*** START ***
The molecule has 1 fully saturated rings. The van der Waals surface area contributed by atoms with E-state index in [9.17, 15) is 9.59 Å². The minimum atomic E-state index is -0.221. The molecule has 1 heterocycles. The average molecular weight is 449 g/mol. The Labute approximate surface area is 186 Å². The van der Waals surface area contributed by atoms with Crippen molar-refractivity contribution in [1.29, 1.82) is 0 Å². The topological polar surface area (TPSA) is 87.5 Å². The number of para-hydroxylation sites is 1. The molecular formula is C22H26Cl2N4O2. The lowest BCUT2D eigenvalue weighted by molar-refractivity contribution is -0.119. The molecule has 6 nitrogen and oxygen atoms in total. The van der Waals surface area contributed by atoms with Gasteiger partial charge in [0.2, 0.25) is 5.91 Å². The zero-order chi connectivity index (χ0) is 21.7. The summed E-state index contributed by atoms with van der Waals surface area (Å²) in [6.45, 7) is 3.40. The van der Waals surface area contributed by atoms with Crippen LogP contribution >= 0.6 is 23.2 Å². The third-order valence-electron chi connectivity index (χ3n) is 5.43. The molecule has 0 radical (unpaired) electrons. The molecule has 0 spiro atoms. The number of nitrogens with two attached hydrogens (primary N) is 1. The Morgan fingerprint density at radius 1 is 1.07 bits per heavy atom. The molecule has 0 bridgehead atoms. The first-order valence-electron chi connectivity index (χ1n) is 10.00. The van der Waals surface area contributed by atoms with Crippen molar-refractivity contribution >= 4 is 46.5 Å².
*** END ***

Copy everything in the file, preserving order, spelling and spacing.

The molecule has 1 fully saturated rings. The van der Waals surface area contributed by atoms with E-state index in [9.17, 15) is 9.59 Å². The minimum atomic E-state index is -0.221. The molecule has 1 heterocycles. The average molecular weight is 449 g/mol. The Labute approximate surface area is 186 Å². The van der Waals surface area contributed by atoms with Crippen molar-refractivity contribution in [1.29, 1.82) is 0 Å². The topological polar surface area (TPSA) is 87.5 Å². The number of para-hydroxylation sites is 1. The molecular formula is C22H26Cl2N4O2. The lowest BCUT2D eigenvalue weighted by molar-refractivity contribution is -0.119. The molecule has 6 nitrogen and oxygen atoms in total. The van der Waals surface area contributed by atoms with Gasteiger partial charge in [0.2, 0.25) is 5.91 Å². The zero-order chi connectivity index (χ0) is 21.7. The summed E-state index contributed by atoms with van der Waals surface area (Å²) in [6.45, 7) is 3.40. The van der Waals surface area contributed by atoms with Crippen LogP contribution >= 0.6 is 23.2 Å². The third-order valence-electron chi connectivity index (χ3n) is 5.43. The molecule has 0 radical (unpaired) electrons. The molecule has 0 spiro atoms. The number of nitrogens with two attached hydrogens (primary N) is 1. The Morgan fingerprint density at radius 1 is 1.07 bits per heavy atom. The molecule has 0 bridgehead atoms. The first-order valence-electron chi connectivity index (χ1n) is 10.00. The van der Waals surface area contributed by atoms with Crippen molar-refractivity contribution >= 4 is 46.5 Å².